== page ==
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Rapid-Fire Dispatcher Test Event Aims to Relieve Shortfall

The prospective dispatchers listened intently as the 2012 incident in Longmont, Colo. — which would become a murder-suicide — played out in the recording. Each tried to retain as many details as possible.

Exchange Anniversary Of 911
In this March 2018 photo an employee works at a dispatch center in Terre Haute, Ind. Whether car wreck, intruder, medical problem or some other emergency, 911 dispatchers are trained to stay calm and get the information they need and quickly send help. (Austen Leake/The Tribune-Star via AP)
Austen Leake/AP
(TNS) - Not long after the start of a recruiting event Thursday for the local emergency dispatch center, the three participants listened to harrowing audio from a decade-old 911 call.

A woman provides an address and then screams, "No, no! Please, no."

A man takes the phone and tells the 911 operator, "I just shot everyone."

The prospective dispatchers listened intently as the 2012 incident in Longmont, Colo. — which would become a murder-suicide — played out in the recording. Each tried to retain as many details as possible about the early morning call, in which a disgruntled ex-boyfriend just released from jail had broken into the home of his former girlfriend's sister and fatally shot both women and the sister's husband.

He then shot himself while on the phone with the dispatcher.

Training coordinator Marshall Dean asked the job candidates what address the woman had given in the final moments of her life.

None got it exactly right.

The call highlighted the realities of work at Santa Fe Regional Emergency Communications Center — realities Dean said he wanted to impress upon the applicants.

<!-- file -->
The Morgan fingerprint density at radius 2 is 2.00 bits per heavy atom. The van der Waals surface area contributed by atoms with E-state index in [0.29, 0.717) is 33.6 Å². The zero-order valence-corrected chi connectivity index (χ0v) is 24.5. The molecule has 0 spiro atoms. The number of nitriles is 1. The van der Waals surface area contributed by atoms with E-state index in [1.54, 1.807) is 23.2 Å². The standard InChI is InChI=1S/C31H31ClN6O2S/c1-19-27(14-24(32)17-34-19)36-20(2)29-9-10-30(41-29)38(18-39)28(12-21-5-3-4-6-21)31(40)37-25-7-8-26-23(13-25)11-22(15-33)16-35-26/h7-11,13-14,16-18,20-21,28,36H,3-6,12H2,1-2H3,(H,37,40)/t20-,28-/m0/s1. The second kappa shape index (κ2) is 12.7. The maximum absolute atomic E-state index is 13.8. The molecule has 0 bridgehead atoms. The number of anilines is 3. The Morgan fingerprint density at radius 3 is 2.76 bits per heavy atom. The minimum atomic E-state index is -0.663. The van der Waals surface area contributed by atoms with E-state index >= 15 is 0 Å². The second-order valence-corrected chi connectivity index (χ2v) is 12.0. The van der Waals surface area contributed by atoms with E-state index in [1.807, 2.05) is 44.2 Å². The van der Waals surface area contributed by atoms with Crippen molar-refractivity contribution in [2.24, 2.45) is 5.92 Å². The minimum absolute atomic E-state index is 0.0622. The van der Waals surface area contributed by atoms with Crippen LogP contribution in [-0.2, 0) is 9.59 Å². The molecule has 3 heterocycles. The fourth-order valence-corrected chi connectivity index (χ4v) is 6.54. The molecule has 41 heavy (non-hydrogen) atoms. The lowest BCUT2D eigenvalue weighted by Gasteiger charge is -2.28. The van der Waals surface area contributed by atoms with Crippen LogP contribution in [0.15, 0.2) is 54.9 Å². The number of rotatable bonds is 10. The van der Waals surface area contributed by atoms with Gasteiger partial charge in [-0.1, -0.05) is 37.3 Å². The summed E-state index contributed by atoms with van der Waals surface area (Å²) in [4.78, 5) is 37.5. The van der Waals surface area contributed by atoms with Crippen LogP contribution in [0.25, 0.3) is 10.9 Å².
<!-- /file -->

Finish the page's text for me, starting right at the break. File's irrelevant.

"When somebody is having the worst day of their life — when you dial [911] — where is it going? It's going to the RECC," he said.

The Regional Emergency Communications Center and the Santa Fe County Human Resources Department held their first in a series of rapid-hire events Thursday morning in downtown Santa Fe in an effort to fill about 30 jobs and recruit trainees. As of last week, the center had a 64.6 percent vacancy rate, down from 67 percent last month.

Current and former employees have cited several reasons for persistent shortages at the 911 center, including low pay, too many overtime hours and what has been characterized as a harsh management style by a previous director.

County commissioners recently passed an amendment to a collective bargaining agreement with the center's workers, which increased wages and altered shift requirements.

Dean said the local 911 center isn't alone in its staffing shortage. The problem reflects a regional and nationwide trend.

"If you look at Colorado , Arizona , Texas — they're all operating at less than 40 [percent] to half of their normal workforce," he said.

Through the county's usual hiring process, applicants for dispatch jobs would participate in an orientation and dispatch simulation test on day one. Those selected to move forward would take part in an interview at a later date, Dean said. At the rapid-hire events, job candidates undergo all three portions of the process over a few hours.